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today my mathematic's lecturer asked me following question proof that if in 6 man,there is not possible to search such 3 man who knows each other,then there always could be found such 3 man who does not know each other

firstly i was thinking that it was identity,(like 5=5)but then he said to me considering this problem using graph (6 vertices),i was trying today to draw such graph and get counterexample,i have considered that 3 man know each other if there are connected by same color edge and is created triangular form,but i dont understand if it is theorem then why i got opposite?thanks a lot

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This is a standard small example of Ramsey's theorem. –  Henning Makholm Nov 21 '11 at 19:11
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To take your idea of drawing a "counterexample" a bit further, consider that the graph is complete on six vertices. There are two colors for the edges, one for a pair of men who know each other and one for a pair of men who don't. The claim is that there will always be a triangle of three same-colored edges. (It is true.) –  hardmath Nov 21 '11 at 19:31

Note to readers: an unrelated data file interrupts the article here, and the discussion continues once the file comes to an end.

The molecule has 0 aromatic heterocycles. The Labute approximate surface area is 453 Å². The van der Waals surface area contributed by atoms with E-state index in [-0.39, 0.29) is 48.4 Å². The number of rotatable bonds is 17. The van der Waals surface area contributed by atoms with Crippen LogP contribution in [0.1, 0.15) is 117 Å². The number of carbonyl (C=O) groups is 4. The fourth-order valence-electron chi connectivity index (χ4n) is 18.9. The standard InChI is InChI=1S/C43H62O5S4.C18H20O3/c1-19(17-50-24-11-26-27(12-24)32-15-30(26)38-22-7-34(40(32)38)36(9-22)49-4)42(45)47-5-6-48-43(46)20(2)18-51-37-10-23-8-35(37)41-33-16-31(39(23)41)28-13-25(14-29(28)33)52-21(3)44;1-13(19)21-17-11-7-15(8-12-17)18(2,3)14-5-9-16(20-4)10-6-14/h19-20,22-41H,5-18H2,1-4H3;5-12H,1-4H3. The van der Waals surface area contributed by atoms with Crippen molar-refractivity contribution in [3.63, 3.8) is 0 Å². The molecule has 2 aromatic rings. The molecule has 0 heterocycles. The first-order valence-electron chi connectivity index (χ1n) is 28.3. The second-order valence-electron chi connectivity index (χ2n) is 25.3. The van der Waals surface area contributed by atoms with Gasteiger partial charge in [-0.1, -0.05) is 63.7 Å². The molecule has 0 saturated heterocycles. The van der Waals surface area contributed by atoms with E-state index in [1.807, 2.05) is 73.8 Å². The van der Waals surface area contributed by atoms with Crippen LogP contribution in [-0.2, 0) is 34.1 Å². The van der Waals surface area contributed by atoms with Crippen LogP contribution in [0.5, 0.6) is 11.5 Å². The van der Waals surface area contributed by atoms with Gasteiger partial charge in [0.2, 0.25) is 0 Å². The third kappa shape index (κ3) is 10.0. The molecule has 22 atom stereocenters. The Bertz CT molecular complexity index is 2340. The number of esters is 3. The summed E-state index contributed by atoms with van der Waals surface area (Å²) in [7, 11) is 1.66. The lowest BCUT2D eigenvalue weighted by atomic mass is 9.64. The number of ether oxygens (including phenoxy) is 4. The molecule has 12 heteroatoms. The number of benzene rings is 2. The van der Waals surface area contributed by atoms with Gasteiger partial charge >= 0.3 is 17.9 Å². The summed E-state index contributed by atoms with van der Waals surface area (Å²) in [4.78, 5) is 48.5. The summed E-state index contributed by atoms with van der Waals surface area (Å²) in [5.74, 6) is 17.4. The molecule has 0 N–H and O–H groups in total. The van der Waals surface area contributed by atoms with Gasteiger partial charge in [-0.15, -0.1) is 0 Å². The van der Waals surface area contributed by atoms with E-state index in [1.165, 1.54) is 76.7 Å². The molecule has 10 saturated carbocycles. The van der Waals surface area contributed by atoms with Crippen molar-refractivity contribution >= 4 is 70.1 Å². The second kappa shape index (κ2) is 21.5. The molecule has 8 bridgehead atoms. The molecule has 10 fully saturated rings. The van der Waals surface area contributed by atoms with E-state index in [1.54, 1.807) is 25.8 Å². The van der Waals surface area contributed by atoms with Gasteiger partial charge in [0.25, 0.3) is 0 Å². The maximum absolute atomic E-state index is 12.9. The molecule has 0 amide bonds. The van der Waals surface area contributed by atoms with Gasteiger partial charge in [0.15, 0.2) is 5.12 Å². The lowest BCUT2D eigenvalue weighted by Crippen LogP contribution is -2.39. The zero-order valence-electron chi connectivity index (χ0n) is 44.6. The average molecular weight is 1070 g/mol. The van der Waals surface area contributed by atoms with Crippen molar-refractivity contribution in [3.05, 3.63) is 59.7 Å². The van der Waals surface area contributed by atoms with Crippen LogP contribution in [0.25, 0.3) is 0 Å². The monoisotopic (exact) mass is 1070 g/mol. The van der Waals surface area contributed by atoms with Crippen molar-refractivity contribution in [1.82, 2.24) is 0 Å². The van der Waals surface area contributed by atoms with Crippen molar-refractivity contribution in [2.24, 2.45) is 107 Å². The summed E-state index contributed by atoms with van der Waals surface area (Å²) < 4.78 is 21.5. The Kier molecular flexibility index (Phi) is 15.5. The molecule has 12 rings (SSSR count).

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up vote 3 down vote accepted

Hiint: Consider the complete graph on $6$ points as representing the men, coloring each edge red if the two men know each other and blue if they do not. You are asked to prove that if there is no red triangle, there is a blue triangle. Pick one man and think about the possibilities for the color of his outgoing $5$ edges...

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yes i have not considered complete graph,by using pigenhole priciple everything is clear –  dato datuashvili Nov 21 '11 at 19:35
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